The use of stem cells to treat liver failure is not new. Animal models, as well as pilot clinical trials have demonstrated statistically significant improvement in liver enzyme values and overall clinical scores.
In a recent study (Pai et al. Autologous Infusion of Expanded Mobilized Adult Bone Marrow-Derived CD34+ Cells Into Patients With Alcoholic Liver Cirrhosis. Am J Gastroenterol 2008 Jun 30) a practical method of clinical stem cell therapy for liver failure was presented.
In a subject population of 9 victims suffering from alcohol associated liver cirrhosis autologous G-CSF mobilized and CD34 expanded stem cells were administered via the hepatic artery.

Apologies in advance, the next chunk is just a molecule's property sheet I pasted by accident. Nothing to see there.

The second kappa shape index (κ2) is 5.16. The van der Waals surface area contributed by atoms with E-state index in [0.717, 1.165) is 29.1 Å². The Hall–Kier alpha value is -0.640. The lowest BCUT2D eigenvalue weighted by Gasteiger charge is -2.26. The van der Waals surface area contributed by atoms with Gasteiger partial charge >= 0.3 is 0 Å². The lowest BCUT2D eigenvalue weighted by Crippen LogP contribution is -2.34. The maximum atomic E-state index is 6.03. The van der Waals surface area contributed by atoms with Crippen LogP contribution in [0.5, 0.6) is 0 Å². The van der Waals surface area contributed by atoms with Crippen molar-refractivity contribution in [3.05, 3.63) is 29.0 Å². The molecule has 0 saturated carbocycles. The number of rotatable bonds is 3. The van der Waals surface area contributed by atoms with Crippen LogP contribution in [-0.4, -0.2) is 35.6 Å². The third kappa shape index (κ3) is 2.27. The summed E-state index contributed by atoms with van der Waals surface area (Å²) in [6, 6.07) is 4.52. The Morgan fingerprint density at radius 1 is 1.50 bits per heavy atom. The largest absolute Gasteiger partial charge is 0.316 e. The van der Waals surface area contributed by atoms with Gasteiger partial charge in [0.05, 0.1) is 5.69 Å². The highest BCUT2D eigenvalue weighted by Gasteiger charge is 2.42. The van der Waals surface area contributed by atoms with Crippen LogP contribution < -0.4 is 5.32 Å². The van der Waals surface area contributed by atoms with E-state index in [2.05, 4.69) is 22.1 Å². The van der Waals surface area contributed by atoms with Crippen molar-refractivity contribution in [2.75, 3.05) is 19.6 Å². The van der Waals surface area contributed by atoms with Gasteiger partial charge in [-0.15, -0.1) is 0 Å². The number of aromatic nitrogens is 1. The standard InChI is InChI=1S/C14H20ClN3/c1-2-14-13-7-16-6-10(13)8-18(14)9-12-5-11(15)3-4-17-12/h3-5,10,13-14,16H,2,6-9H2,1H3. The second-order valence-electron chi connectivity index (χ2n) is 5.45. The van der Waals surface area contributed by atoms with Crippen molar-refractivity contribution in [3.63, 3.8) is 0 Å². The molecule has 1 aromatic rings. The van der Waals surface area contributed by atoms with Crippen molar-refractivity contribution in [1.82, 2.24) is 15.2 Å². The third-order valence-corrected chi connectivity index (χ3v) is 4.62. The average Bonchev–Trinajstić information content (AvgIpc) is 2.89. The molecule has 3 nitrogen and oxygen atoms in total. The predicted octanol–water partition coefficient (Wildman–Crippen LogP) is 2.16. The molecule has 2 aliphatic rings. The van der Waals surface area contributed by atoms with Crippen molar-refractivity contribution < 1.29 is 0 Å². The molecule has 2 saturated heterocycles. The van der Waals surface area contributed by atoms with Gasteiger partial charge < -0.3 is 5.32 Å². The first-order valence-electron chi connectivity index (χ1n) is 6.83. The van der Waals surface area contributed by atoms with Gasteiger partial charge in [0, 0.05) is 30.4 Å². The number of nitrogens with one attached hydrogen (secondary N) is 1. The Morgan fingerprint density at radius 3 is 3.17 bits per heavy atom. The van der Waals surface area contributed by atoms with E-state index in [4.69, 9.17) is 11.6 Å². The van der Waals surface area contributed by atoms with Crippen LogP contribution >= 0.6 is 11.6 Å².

Statistically significant improvements in ALT, AST, and bilirubin were observed as early as 1-week post infusion and maintained for the observation period (12 weeks).
7 of 9 had improved Child Pugh Score.
5 of 9 had improvement in ascites.
No treatment associated adverse effects were seen.